“We know it is a big game,” senior forward Drew Dyer, who is averaging 15.4 points per game. “We know there is a lot at stake. We want to use that energy to prepare and have good practices to really mentally know our assignments and what we need to do on Friday to be successful.
“When Friday comes, that is when we really have to control our excitement and make sure we don’t waste our energy. We have to make sure we do our same routine. This game does mean a lot and has more importance than games in December. We will stay the course. We have a lot of guys who have played in big games before.”
The trait that UC San Diego coach Eric Olen likes about his team is the consistency the players have shown by overcoming injuries and coming off a stretch of playing seven of its last nine games on the road.
“I’m pleased with that and the mental toughness we have shown,” Olen said. “We have played with a lot of consistency. For the most part, we have played good basketball on a regular basis.”
Dyer said the Tritons enjoy the challenge of being on the road.
“You walk into an away gym and nobody is cheering for you,” Dyer said. “We have great fans and great parents who travel, but when you are in an opposing gym, you can feel your back against the wall, and we have guys who respond to that. We come together really well. We are a family unit. We are able to play hard and stay focused on what we are supposed to do and not get lost in what is going on around us.”
A win by the Tritons will give them the edge to win the regular-season title. They will have three more home games and play at Cal State San Marcos, which Olen said is basically in San Diego.
Dyer wants the Tritons to play well on Friday against Chico State, but he recognizes that regardless of what happens, UC San Diego still has much more to play for in March.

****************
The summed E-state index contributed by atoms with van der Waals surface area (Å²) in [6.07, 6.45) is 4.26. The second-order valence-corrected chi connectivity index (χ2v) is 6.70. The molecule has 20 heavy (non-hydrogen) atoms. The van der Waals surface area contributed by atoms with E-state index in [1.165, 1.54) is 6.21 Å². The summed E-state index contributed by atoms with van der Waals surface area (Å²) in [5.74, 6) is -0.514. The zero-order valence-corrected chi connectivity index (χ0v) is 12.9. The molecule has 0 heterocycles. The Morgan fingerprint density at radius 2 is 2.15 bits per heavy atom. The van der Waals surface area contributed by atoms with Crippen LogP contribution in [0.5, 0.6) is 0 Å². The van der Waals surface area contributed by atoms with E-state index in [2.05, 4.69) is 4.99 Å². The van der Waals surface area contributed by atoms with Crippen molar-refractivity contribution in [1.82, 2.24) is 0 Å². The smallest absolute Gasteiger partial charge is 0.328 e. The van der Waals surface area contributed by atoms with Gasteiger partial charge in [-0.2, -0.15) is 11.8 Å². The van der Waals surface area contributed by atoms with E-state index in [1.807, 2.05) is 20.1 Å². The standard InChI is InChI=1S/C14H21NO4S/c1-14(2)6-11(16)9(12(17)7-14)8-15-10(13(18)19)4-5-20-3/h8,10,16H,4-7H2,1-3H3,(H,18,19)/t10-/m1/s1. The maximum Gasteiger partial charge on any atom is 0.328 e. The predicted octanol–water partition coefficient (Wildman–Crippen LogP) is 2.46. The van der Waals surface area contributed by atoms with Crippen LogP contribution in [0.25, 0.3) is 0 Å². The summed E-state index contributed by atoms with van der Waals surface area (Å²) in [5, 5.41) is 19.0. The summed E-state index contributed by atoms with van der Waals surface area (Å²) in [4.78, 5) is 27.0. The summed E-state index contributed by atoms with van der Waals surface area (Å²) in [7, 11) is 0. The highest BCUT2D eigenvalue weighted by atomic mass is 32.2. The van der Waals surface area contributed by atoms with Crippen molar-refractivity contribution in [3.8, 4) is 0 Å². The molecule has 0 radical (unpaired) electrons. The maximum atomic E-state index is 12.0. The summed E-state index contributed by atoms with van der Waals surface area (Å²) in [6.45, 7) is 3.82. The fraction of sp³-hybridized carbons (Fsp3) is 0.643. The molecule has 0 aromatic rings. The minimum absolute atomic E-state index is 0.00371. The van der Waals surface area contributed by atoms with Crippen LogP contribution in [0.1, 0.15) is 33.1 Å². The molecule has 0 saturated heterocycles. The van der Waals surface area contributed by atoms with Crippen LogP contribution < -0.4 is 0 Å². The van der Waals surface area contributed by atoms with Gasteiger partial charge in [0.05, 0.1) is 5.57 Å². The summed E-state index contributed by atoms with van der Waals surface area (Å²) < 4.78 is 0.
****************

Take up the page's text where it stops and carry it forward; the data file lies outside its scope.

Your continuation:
“This isn’t the conference championship game,” Dyer said. “It isn’t the national championship game. We will keep that all in perspective. We are going to be excited. That’s why you play the game, to play in big games like this one, feel the moment and have fun.”
Scott Burrell enjoying first year as Southern Connecticut men’s basketball coach
Burrell, who spent his last eight seasons as an assistant coach at Quinnipiac, knows all about competing. He played collegiately at UConn and was a first-round pick in the NBA. His NBA career included being on the Chicago Bulls 1998 NBA championship team.
At the Division II level, Burrell said you have to find kids who have that drive to get better and that’s in the classroom, socially and on the court.
“One of the great things about coaching at Southern is all these kids are great kids and they love the game, they compete and they are fun to be around,” Burrell said.
Because of players like Williams and Mallory, the first season for Burrell couldn’t have run smoother.
The Owls will take a 19-5 overall record and 14-2 and first place in the Southwest Division in the Northeast-10 Conference to Albany, New York and take on Saint Rose at 4 p.m. ET Saturday in the Division II Basketball Showcase on American Sports Network.
Southern Connecticut is coming off a successful season in which it finished 24-8 and made it to its regional championship game, just one victory shy of reaching the Elite Eight. But the Owls lost 48 points per game off that team.
“We inherited an All-American and a very good player,” Burrell said. “I love coaching these two kids, Mike Mallory and Desmond Williams. They are two great leaders that bring it to practice. They make everyone better and that makes coaching a lot easier.
“If your stars don’t bring it every day, it doesn’t help the growth of your team. Mike and Desmond bring it every single day, which is awesome.”
Burrell is thankful for this opportunity. He grew up Hamden. His parents went to Southern Connecticut.
“Coach Michael Donnelly did a great job while he was here,” Burrell said. “I have a great president in Mary Papazian and great athletic director in Jay Moran. They are awesome to work for.
“To get a chance to get a head coaching job and work for two great people, you can’t ask for more. They are your biggest supporter and are great for me.”